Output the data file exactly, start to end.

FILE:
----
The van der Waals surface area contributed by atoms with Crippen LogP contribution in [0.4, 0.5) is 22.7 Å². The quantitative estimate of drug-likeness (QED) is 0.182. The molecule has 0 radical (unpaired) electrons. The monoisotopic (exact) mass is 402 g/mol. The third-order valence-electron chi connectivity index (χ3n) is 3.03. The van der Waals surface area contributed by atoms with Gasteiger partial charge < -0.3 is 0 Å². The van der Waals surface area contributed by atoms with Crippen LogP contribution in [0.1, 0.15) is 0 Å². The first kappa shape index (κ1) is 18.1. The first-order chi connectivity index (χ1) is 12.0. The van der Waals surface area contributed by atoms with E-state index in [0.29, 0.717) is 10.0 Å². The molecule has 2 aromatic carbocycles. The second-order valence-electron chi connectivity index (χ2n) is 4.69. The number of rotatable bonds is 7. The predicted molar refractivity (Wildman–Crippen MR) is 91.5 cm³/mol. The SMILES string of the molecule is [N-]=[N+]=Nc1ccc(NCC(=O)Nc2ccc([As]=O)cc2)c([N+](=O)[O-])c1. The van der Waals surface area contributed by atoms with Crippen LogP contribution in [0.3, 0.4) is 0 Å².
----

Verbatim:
The van der Waals surface area contributed by atoms with Crippen LogP contribution in [0.4, 0.5) is 22.7 Å². The quantitative estimate of drug-likeness (QED) is 0.182. The molecule has 0 radical (unpaired) electrons. The monoisotopic (exact) mass is 402 g/mol. The third-order valence-electron chi connectivity index (χ3n) is 3.03. The van der Waals surface area contributed by atoms with Gasteiger partial charge < -0.3 is 0 Å². The van der Waals surface area contributed by atoms with Crippen LogP contribution in [0.1, 0.15) is 0 Å². The first kappa shape index (κ1) is 18.1. The first-order chi connectivity index (χ1) is 12.0. The van der Waals surface area contributed by atoms with E-state index in [0.29, 0.717) is 10.0 Å². The molecule has 2 aromatic carbocycles. The second-order valence-electron chi connectivity index (χ2n) is 4.69. The number of rotatable bonds is 7. The predicted molar refractivity (Wildman–Crippen MR) is 91.5 cm³/mol. The SMILES string of the molecule is [N-]=[N+]=Nc1ccc(NCC(=O)Nc2ccc([As]=O)cc2)c([N+](=O)[O-])c1. The van der Waals surface area contributed by atoms with Crippen LogP contribution in [0.3, 0.4) is 0 Å².